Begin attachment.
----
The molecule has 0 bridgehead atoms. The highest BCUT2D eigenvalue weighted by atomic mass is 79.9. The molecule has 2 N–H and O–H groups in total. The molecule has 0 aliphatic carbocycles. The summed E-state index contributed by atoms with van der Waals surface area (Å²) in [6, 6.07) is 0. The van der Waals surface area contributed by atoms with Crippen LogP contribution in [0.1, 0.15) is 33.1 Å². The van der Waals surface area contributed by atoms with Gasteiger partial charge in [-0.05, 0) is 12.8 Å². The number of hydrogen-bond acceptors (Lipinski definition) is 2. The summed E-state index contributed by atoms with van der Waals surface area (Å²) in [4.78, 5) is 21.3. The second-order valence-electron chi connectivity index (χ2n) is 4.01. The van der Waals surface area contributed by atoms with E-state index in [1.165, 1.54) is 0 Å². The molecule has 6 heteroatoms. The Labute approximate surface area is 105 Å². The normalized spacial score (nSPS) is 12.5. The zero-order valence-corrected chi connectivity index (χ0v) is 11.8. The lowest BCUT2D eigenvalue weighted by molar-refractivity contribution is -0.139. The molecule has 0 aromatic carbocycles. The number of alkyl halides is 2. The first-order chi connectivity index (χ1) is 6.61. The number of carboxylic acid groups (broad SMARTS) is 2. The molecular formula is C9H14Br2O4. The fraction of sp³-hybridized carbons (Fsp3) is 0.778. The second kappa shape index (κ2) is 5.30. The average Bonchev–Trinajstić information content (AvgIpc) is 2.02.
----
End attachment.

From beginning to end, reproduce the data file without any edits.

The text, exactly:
The molecule has 0 bridgehead atoms. The highest BCUT2D eigenvalue weighted by atomic mass is 79.9. The molecule has 2 N–H and O–H groups in total. The molecule has 0 aliphatic carbocycles. The summed E-state index contributed by atoms with van der Waals surface area (Å²) in [6, 6.07) is 0. The van der Waals surface area contributed by atoms with Crippen LogP contribution in [0.1, 0.15) is 33.1 Å². The van der Waals surface area contributed by atoms with Gasteiger partial charge in [-0.05, 0) is 12.8 Å². The number of hydrogen-bond acceptors (Lipinski definition) is 2. The summed E-state index contributed by atoms with van der Waals surface area (Å²) in [4.78, 5) is 21.3. The second-order valence-electron chi connectivity index (χ2n) is 4.01. The van der Waals surface area contributed by atoms with E-state index in [1.165, 1.54) is 0 Å². The molecule has 6 heteroatoms. The Labute approximate surface area is 105 Å². The normalized spacial score (nSPS) is 12.5. The zero-order valence-corrected chi connectivity index (χ0v) is 11.8. The lowest BCUT2D eigenvalue weighted by molar-refractivity contribution is -0.139. The molecule has 0 aromatic carbocycles. The number of alkyl halides is 2. The first-order chi connectivity index (χ1) is 6.61. The number of carboxylic acid groups (broad SMARTS) is 2. The molecular formula is C9H14Br2O4. The fraction of sp³-hybridized carbons (Fsp3) is 0.778. The second kappa shape index (κ2) is 5.30. The average Bonchev–Trinajstić information content (AvgIpc) is 2.02.